Let’s get ready to rumble! Today we’re pitting the first two “sweet spot” 1080p graphics cards from this generation in an epic head-to-head showdown: Nvidia’s GeForce RTX 3060 versus the AMD Radeon RX 6600 XT.
Mainstream options like these have historically been priced competitively to garner the attention of as many gamers as possible. With recent MSRP and street pricing raging out of control, are they still attractive choices? Which is the best graphics card for you: The RTX 3060 or the Radeon RX 6600 XT? Let’s look at their pricing, performance, and more to answer those questions.
RTX 3060 vs RX 6600 XT price
Nvidia’s GeForce RTX 3060 is an okay graphics card for no-compromises 1080p gaming in a time where being good enough is all it takes to sell out. EVGA’s custom XC Black Gaming version offers no frills but runs cool and quiet.
AMD tuned the Radeon RX 6600 XT for ultra-fast 1080p gaming and it shines in that regard, but slower 1440p performance and a sky-high price hold it back from full praise. The custom cooling design of the Asus ROG Strix model we used for this review is phenomenally frigid.
We have to start with the biggest question. The $329 Nvidia GeForce RTX 3060 and $379 AMD Radeon RX 6600 XT really put an emphasis on the suggested part of the manufacturer’s retail pricing. Due to the still-humming-along crypto mining boom, together with high gamer demand and ongoing logistics problems stemming from the pandemic, this is a one-two punch that can deliver a surprising knockout your wallet at checkout.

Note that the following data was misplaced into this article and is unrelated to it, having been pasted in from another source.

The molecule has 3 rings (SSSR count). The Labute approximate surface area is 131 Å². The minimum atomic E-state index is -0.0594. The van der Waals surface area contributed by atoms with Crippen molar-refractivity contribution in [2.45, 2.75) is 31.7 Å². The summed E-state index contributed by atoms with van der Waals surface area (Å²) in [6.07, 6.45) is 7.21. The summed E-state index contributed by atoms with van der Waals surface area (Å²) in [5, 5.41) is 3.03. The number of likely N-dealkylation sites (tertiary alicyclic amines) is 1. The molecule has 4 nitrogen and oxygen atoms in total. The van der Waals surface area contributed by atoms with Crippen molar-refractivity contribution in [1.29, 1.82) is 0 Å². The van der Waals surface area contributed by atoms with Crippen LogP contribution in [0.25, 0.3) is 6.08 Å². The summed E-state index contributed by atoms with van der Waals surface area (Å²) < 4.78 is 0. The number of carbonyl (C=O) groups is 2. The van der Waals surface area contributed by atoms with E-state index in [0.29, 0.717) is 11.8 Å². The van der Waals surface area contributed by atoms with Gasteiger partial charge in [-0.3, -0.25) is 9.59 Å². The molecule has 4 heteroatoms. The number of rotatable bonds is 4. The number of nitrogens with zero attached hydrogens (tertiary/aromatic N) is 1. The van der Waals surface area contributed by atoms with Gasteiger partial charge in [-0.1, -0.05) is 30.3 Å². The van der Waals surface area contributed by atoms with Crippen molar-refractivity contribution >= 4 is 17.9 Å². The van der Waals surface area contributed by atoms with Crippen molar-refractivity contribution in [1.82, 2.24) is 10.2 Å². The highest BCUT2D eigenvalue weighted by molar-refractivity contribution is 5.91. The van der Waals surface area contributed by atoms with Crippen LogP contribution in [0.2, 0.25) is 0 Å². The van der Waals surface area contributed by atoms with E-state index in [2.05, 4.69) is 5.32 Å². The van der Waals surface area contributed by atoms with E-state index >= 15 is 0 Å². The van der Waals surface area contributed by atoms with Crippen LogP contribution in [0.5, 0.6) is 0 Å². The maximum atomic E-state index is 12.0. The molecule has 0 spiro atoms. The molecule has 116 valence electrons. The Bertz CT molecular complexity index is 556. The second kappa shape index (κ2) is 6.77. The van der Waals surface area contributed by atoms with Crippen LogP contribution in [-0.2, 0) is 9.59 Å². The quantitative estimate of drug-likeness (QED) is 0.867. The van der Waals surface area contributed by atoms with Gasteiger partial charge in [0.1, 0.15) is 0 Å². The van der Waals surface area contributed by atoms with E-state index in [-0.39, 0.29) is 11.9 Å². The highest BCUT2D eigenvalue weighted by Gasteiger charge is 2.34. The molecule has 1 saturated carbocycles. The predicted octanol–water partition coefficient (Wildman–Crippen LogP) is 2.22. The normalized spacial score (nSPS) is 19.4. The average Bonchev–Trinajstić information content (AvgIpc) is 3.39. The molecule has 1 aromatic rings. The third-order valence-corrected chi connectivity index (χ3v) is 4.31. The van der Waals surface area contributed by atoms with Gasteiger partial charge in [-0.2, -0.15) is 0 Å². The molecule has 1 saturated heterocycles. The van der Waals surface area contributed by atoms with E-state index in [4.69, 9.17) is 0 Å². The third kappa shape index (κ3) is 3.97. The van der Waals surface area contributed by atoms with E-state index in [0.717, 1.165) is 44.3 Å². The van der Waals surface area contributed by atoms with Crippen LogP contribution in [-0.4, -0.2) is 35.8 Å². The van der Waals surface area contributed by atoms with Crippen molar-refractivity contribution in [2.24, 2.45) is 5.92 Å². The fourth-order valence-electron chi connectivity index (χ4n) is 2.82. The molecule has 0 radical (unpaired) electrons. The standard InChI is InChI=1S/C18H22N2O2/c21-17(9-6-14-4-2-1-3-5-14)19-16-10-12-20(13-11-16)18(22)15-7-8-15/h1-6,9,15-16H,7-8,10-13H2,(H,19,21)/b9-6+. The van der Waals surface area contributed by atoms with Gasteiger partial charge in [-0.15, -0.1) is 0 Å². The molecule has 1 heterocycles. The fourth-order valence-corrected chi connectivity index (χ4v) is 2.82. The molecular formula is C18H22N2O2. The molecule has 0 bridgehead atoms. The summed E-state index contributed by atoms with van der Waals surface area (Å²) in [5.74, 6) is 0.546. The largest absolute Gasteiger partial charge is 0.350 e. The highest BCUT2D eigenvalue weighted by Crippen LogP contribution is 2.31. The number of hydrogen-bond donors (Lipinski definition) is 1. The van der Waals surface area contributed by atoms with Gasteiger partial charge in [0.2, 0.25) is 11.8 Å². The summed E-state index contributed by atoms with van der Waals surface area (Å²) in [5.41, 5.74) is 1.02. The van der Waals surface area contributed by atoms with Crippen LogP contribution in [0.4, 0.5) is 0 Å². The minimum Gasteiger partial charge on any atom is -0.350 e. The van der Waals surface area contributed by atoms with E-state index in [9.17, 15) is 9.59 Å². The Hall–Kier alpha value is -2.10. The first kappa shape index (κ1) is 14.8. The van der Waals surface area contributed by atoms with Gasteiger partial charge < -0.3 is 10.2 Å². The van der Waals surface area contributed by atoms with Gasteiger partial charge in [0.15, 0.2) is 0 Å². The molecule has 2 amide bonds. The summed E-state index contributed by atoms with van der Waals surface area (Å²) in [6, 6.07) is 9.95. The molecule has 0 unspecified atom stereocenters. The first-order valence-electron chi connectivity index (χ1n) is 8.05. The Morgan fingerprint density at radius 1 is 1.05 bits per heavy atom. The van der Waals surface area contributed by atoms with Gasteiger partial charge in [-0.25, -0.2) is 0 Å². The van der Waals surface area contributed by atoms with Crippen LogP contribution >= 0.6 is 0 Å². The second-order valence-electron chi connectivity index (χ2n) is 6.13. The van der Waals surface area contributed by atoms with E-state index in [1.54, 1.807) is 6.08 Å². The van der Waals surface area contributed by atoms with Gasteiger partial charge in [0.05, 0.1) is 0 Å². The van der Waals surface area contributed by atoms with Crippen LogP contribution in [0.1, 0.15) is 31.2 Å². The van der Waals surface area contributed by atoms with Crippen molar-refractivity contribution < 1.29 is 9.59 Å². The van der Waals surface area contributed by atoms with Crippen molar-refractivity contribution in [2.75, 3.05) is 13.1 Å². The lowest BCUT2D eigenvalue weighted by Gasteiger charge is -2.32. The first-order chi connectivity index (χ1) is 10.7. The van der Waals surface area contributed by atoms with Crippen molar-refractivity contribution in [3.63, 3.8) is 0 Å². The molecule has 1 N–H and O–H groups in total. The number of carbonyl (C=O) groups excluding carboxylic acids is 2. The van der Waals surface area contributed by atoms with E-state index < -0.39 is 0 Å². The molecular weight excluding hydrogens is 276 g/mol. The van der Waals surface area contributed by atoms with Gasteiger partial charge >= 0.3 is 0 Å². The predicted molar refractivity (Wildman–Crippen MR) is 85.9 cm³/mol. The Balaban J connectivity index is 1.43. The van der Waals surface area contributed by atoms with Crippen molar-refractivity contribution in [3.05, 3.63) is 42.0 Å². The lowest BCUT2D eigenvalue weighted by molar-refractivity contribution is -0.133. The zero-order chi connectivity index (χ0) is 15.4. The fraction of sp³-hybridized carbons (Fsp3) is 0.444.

How much can you expect to pay? If you’re lucky enough to snag them in a proper store selling at MSRP, the RTX 3060 will typically range from $399 to as high as $529. Find yourself having to jump on eBay to secure one? You’ll quickly be in the $650 to $750 range depending on model.
Things aren’t looking much better over on the AMD 6600 XT side. The base $379 MSRP quickly turns into $450 to $490 at a store. Hop on eBay, you’ll be paying as much as $660.
What’s going on with prices above? You may have guessed it – the RTX 3060 is popular for both gamers and crypto miners. Its hashing performance was nerfed at released, but that was quickly bypassed by enterprising miners. The 6600 XT has also been found to be efficient at mining, but with lower profit returns.
RTX 3060 vs. RX 6600 XT performance
These brawlers are squarely aimed at 1080p gamers. They also hope to catch a few 1440p afficionados in the mix, too. Let’s compare some of their stats in the ring. For a much deeper dive into how these graphics cards handle, check out our reviews of the RTX 3060 and 6600 XT.
Round 1: Brute force. We’re talking high FPS and maxed out graphics. No fancy tricks or DLSS. In Watch Dogs: Legion, the Radeon RX 6600 XT outperforms the GeForce RTX 3060 in both 1080p and 1440p. This is generally representative in most popular games, especially ones built on the newer DirectX 12 and Vulkan APIs. The Radeon RX 6600 XT is faster than the RTX 3060 for general gaming.
But what if we add ray tracing?
Round 2: Bring out the special effects! In Metro Exodus, with ray tracing on and Hairworks off, the tides turn in the favor of Nvidia’s GeForce RTX 3060. DLSS is also a great Nvidia-only advantage over AMD’s FidelityFX Super Resolution offering currently, with support in many more titles due to its two-year head start.